Mega (Big) Trawler and a Tiny Boat

Ladies and Gentlemen, today’s lesson concerns ocean pollution. A group called Ocean Cleanup headed up by a young Dutch inventor, Boyan Slat, is attempting the first of its kind cleanup of the world’s oceans. Apparently, Mr. Slat presented a Ted talk and outlined his idea for a floating ocean boom that would catch plastic bits as the sea currents passed; the collected plastic would then be taken to recycling plants for reuse. In order to get information about the Pacific gyre garbage patch, Mr. Slat organized the Mega Expedition, a plan consisting of 50 private boats traveling various paths between Hawaii and the mainland each conducting systematic trawls. The information collected wold be used to determine the location of the planned collection booms. A big idea.

Laysan volunteered to be on the expedition and we are the first boat departing Honolulu with the trawling equipment, or the Mega Monster as we like to call it. When we first volunteered for the mission, we each envisioned a small net daintily skating behind the boat collecting bits of plastic. What we were delivered was a 46 pound steel and plastic behemoth measuring 7 feet long and 4 feet tall; nothing dainty about it!

I have never mentioned the Mega before this blog entry because the likelihood of it remaining on the dock at the Ala Wai was about 85%. However, Sarah, our marine scientist, persevered and we made a carpeted hammock for the monster and lashed it down securely to the swim step. The Mega Monster set out to sea.

Yesterday, Friday, we entered the edge of the ocean area of interest to the project. Dutifully we donned life jackets, shoes and gloves to try and wrestle the monster out of its hammock and into the Pacific. We were told that this is a one man or maybe two man operation. The reality is that it is a three woman, one man activity; lifting, wenching, fending off the boat, slowing the boat….Over the course of the afternoon, we managed to complete three hour long trawls. Curiously, while the ocean appears absolutely clear and blue and clean, in each trawl net we collected tiny blue and white plastic bits mixed with miscellaneous encrusted rope and fishing line. The results surprised us all. Assuming the ocean stays relatively calm, we will continue to make daily trawls. Our traverse of the garbage patch area will probably take us 10 days and we will keep you posted as we find interesting bits in the net.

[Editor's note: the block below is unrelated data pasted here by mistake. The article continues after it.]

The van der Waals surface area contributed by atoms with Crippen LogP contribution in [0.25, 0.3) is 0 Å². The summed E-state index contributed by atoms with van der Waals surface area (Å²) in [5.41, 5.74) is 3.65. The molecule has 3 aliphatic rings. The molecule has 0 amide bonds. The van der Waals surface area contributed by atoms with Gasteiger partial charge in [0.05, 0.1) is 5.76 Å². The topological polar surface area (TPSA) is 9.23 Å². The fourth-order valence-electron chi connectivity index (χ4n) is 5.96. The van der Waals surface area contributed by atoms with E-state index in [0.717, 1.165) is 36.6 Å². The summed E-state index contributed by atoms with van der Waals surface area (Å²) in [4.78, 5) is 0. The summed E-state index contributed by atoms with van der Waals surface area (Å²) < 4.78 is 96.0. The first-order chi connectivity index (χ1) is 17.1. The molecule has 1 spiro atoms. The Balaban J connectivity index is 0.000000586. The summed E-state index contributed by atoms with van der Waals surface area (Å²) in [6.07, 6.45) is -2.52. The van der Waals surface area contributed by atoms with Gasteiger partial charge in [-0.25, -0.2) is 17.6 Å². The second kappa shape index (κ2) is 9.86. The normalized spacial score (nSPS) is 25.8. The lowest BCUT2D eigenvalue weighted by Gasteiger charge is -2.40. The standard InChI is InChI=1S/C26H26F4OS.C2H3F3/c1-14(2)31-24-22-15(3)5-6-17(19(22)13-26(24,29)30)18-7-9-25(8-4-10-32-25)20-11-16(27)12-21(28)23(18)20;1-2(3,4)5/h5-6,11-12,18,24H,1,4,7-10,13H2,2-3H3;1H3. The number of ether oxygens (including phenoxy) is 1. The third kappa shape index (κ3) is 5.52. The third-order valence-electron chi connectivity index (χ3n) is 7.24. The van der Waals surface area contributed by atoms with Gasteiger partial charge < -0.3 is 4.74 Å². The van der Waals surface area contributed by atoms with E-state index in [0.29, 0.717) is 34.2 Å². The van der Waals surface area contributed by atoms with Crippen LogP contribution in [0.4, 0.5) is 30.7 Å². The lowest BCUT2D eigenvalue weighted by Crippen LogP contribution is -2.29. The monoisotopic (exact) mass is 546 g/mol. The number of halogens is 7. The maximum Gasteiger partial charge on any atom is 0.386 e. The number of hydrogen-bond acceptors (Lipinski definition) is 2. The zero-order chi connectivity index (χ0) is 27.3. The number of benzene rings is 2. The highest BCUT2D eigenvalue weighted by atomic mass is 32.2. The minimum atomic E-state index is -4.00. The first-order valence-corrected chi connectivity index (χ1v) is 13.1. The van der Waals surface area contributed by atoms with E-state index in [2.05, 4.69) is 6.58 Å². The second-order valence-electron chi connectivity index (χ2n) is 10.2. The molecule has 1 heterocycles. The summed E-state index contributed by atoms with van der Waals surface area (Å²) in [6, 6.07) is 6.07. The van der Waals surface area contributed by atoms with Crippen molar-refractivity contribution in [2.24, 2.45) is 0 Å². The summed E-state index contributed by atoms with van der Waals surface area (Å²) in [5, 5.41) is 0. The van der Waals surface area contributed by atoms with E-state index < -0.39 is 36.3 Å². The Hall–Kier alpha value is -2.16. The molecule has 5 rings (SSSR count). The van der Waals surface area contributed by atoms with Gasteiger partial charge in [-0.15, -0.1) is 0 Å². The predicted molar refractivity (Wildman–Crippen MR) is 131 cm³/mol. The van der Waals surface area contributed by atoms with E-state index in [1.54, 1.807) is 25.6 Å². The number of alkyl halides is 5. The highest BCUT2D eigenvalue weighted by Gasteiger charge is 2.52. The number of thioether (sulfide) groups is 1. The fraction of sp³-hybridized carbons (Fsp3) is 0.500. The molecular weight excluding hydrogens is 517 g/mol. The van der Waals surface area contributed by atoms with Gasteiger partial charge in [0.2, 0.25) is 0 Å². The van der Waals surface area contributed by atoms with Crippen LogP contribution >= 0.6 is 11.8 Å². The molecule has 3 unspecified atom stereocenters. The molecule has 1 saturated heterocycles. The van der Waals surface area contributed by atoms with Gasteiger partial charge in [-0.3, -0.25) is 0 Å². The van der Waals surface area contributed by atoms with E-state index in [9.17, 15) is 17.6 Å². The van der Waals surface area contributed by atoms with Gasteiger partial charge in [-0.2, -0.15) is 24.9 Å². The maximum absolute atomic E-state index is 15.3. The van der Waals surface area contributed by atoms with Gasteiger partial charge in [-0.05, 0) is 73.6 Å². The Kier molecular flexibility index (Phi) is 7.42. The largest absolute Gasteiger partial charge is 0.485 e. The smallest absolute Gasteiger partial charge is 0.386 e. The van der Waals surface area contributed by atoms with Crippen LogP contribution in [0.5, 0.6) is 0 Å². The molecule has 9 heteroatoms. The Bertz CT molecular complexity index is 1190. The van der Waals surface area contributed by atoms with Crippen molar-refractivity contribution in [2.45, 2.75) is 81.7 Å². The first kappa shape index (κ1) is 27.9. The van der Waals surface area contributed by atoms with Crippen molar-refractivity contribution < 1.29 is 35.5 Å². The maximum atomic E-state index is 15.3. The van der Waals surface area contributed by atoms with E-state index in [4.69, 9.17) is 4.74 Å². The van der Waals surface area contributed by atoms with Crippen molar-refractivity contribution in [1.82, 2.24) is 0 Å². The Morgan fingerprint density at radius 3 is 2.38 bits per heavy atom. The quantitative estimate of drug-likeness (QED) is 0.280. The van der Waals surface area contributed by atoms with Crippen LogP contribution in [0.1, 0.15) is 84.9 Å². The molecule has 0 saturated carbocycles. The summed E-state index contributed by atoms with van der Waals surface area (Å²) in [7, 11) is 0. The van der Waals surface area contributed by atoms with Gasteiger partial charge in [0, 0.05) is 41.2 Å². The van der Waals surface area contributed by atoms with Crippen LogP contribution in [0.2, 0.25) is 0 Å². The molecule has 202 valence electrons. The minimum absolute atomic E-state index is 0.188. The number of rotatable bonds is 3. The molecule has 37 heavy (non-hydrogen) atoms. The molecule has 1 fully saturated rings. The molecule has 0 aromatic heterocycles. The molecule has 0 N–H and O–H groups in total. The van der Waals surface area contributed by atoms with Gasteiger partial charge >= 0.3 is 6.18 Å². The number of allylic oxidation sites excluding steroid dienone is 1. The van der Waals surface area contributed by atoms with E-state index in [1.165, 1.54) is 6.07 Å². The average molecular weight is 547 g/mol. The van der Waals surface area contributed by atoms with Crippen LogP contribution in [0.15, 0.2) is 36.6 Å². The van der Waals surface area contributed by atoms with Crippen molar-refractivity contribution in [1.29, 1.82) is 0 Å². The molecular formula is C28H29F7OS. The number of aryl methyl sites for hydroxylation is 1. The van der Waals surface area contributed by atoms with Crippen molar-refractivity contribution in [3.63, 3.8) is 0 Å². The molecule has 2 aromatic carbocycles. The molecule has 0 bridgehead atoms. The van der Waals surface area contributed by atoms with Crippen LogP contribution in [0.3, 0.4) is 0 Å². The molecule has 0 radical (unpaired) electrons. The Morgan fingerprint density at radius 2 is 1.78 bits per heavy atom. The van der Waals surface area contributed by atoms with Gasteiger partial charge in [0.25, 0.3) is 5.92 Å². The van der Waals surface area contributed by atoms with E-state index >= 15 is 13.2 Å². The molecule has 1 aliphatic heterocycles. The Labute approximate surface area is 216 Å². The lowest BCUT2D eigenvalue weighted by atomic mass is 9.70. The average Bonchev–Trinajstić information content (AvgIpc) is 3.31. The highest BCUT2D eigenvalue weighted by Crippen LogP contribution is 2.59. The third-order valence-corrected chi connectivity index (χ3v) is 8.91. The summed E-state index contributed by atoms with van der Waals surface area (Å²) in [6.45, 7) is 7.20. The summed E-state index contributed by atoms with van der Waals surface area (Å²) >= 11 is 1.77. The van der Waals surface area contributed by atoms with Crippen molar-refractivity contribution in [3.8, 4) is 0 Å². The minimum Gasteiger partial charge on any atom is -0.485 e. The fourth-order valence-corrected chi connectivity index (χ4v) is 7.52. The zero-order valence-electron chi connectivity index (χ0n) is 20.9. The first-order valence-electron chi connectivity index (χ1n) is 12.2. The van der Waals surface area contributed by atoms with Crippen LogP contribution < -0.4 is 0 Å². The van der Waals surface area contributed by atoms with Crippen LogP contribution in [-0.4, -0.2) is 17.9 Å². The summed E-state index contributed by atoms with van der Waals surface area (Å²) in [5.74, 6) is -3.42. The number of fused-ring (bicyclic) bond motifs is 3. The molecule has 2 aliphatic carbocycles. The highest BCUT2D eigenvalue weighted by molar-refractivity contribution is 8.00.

Kathleen

More information on the expedition can be found at http://www.theoceancleanup.co

Mega lived on the swim step and the crew stayed in the cock pit for deployment operations.

Mega lived on the swim step and the crew stayed in the cock pit for deployment operations.

Naomi hoisted the Mega while Sarah and Kathleen worked to get it up and over the back of the swim step.

Naomi hoisted the Mega while Sarah and Kathleen worked to get it up and over the back of the swim step.

With trial and error, we learned Mega didn't right itself if upside down.

With trial and error, we learned Mega didn’t right itself if upside down.

The Mega trawled behind Laysan on a 150' line for an hour a trawl, three times a day.

The Mega trawled behind Laysan on a 150′ line for an hour a trawl, three times a day.

 

 

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8 Responses to Mega (Big) Trawler and a Tiny Boat

  1. Penny Noufer says:

    You’re all adventurers…who are also now making the world a better place. When is your TED talk scheduled for?

  2. william says:

    Maybe you will find Wilson!

  3. Steve says:

    Questions for next post. How are the seas? How is everyone feeling? I know you’ve said that usually you don’t feel on top of the world on these crossings. Seen any other boats/ships/jets? What are you guys doing for food? Enough room in the frig/freezer? Anyway, just curious having never done this kind of trip.

  4. sandie says:

    Interesting. You are good volunteers. I have read about the garbage and yet to see the reality is interesting. Thanks for the post. Love you.

  5. Penny Noufer says:

    It’s the ultimate Does It Float game.

  6. Joe and Sandie says:

    Aloha, nice to hear from you; can you get us seats for the TED talk? Same questions as Steve for me too. I had a client who was own a boat investigating the garbage patch and he was astonished when they found it. Best wishes, Joe and Sandie

  7. Kehau says:

    The Ocean Cleanup Project was featured on NPR this morning. So exciting to know someone who is actually a part of it!

  8. Laura Thielen says:

    Sara is such a good influence. She’s a keeper!

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